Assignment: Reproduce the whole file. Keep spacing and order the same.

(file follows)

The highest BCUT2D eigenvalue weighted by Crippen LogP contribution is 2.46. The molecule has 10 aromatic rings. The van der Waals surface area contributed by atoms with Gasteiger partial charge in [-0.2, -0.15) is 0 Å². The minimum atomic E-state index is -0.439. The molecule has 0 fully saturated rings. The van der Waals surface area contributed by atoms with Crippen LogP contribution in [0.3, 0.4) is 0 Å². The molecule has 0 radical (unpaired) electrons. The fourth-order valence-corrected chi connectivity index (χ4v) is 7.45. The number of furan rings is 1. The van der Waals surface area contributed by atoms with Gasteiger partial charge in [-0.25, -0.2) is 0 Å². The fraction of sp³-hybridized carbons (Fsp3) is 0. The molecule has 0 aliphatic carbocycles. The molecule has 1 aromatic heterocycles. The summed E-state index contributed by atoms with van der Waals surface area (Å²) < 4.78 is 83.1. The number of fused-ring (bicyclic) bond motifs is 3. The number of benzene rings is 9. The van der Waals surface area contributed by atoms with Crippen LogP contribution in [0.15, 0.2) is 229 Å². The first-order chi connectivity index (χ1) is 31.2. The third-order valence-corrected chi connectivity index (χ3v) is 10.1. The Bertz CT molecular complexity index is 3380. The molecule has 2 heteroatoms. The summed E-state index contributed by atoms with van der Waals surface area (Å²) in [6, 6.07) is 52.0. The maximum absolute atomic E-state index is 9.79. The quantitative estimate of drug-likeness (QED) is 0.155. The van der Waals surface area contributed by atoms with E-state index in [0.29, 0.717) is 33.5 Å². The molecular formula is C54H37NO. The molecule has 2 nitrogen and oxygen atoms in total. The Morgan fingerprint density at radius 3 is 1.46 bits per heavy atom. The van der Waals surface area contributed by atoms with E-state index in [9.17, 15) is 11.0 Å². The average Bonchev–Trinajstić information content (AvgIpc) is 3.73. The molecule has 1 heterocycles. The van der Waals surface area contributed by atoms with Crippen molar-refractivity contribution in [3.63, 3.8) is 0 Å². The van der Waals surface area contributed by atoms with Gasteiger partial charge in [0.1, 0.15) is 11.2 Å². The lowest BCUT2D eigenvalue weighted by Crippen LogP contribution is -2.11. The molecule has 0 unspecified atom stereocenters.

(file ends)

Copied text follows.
The highest BCUT2D eigenvalue weighted by Crippen LogP contribution is 2.46. The molecule has 10 aromatic rings. The van der Waals surface area contributed by atoms with Gasteiger partial charge in [-0.2, -0.15) is 0 Å². The minimum atomic E-state index is -0.439. The molecule has 0 fully saturated rings. The van der Waals surface area contributed by atoms with Crippen LogP contribution in [0.3, 0.4) is 0 Å². The molecule has 0 radical (unpaired) electrons. The fourth-order valence-corrected chi connectivity index (χ4v) is 7.45. The number of furan rings is 1. The van der Waals surface area contributed by atoms with Gasteiger partial charge in [-0.25, -0.2) is 0 Å². The fraction of sp³-hybridized carbons (Fsp3) is 0. The molecule has 0 aliphatic carbocycles. The molecule has 1 aromatic heterocycles. The summed E-state index contributed by atoms with van der Waals surface area (Å²) < 4.78 is 83.1. The number of fused-ring (bicyclic) bond motifs is 3. The number of benzene rings is 9. The van der Waals surface area contributed by atoms with Crippen LogP contribution in [0.15, 0.2) is 229 Å². The first-order chi connectivity index (χ1) is 31.2. The third-order valence-corrected chi connectivity index (χ3v) is 10.1. The Bertz CT molecular complexity index is 3380. The molecule has 2 heteroatoms. The summed E-state index contributed by atoms with van der Waals surface area (Å²) in [6, 6.07) is 52.0. The maximum absolute atomic E-state index is 9.79. The quantitative estimate of drug-likeness (QED) is 0.155. The van der Waals surface area contributed by atoms with E-state index in [0.29, 0.717) is 33.5 Å². The molecular formula is C54H37NO. The molecule has 2 nitrogen and oxygen atoms in total. The Morgan fingerprint density at radius 3 is 1.46 bits per heavy atom. The van der Waals surface area contributed by atoms with E-state index in [9.17, 15) is 11.0 Å². The average Bonchev–Trinajstić information content (AvgIpc) is 3.73. The molecule has 1 heterocycles. The van der Waals surface area contributed by atoms with Crippen molar-refractivity contribution in [3.63, 3.8) is 0 Å². The van der Waals surface area contributed by atoms with Gasteiger partial charge in [0.1, 0.15) is 11.2 Å². The lowest BCUT2D eigenvalue weighted by Crippen LogP contribution is -2.11. The molecule has 0 unspecified atom stereocenters.